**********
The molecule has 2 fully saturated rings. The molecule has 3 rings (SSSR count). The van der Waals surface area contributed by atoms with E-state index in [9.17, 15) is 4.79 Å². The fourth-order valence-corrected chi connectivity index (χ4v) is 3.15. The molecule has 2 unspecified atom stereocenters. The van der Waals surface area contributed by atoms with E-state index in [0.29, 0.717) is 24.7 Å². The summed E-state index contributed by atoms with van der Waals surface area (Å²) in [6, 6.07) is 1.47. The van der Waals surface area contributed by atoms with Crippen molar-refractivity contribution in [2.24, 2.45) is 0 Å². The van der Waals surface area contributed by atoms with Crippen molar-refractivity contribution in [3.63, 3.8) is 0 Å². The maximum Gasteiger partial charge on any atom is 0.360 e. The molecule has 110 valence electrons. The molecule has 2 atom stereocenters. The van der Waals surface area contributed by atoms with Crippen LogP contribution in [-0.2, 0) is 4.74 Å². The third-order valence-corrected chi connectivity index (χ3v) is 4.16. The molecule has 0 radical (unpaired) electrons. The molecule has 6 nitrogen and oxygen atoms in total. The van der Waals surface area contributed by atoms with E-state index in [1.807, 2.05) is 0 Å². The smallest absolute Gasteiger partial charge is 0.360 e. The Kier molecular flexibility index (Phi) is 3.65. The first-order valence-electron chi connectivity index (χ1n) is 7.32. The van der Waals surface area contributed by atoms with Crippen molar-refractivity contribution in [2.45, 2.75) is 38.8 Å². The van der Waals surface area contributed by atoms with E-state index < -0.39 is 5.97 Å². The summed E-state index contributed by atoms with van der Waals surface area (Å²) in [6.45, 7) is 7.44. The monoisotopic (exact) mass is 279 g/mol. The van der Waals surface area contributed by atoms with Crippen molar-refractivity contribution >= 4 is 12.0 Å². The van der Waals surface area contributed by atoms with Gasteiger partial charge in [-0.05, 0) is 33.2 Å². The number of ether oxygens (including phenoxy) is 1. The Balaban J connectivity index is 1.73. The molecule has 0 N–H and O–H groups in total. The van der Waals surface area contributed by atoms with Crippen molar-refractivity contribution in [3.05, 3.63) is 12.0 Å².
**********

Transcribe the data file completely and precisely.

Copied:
The molecule has 2 fully saturated rings. The molecule has 3 rings (SSSR count). The van der Waals surface area contributed by atoms with E-state index in [9.17, 15) is 4.79 Å². The fourth-order valence-corrected chi connectivity index (χ4v) is 3.15. The molecule has 2 unspecified atom stereocenters. The van der Waals surface area contributed by atoms with E-state index in [0.29, 0.717) is 24.7 Å². The summed E-state index contributed by atoms with van der Waals surface area (Å²) in [6, 6.07) is 1.47. The van der Waals surface area contributed by atoms with Crippen molar-refractivity contribution in [2.24, 2.45) is 0 Å². The van der Waals surface area contributed by atoms with Crippen molar-refractivity contribution in [3.63, 3.8) is 0 Å². The maximum Gasteiger partial charge on any atom is 0.360 e. The molecule has 110 valence electrons. The molecule has 2 atom stereocenters. The van der Waals surface area contributed by atoms with Crippen LogP contribution in [-0.2, 0) is 4.74 Å². The third-order valence-corrected chi connectivity index (χ3v) is 4.16. The molecule has 0 radical (unpaired) electrons. The molecule has 6 nitrogen and oxygen atoms in total. The van der Waals surface area contributed by atoms with E-state index in [1.807, 2.05) is 0 Å². The smallest absolute Gasteiger partial charge is 0.360 e. The Kier molecular flexibility index (Phi) is 3.65. The first-order valence-electron chi connectivity index (χ1n) is 7.32. The van der Waals surface area contributed by atoms with Crippen molar-refractivity contribution in [2.45, 2.75) is 38.8 Å². The van der Waals surface area contributed by atoms with E-state index < -0.39 is 5.97 Å². The summed E-state index contributed by atoms with van der Waals surface area (Å²) in [6.45, 7) is 7.44. The monoisotopic (exact) mass is 279 g/mol. The van der Waals surface area contributed by atoms with Crippen molar-refractivity contribution >= 4 is 12.0 Å². The van der Waals surface area contributed by atoms with Gasteiger partial charge in [-0.05, 0) is 33.2 Å². The number of ether oxygens (including phenoxy) is 1. The Balaban J connectivity index is 1.73. The molecule has 0 N–H and O–H groups in total. The van der Waals surface area contributed by atoms with Crippen molar-refractivity contribution in [3.05, 3.63) is 12.0 Å².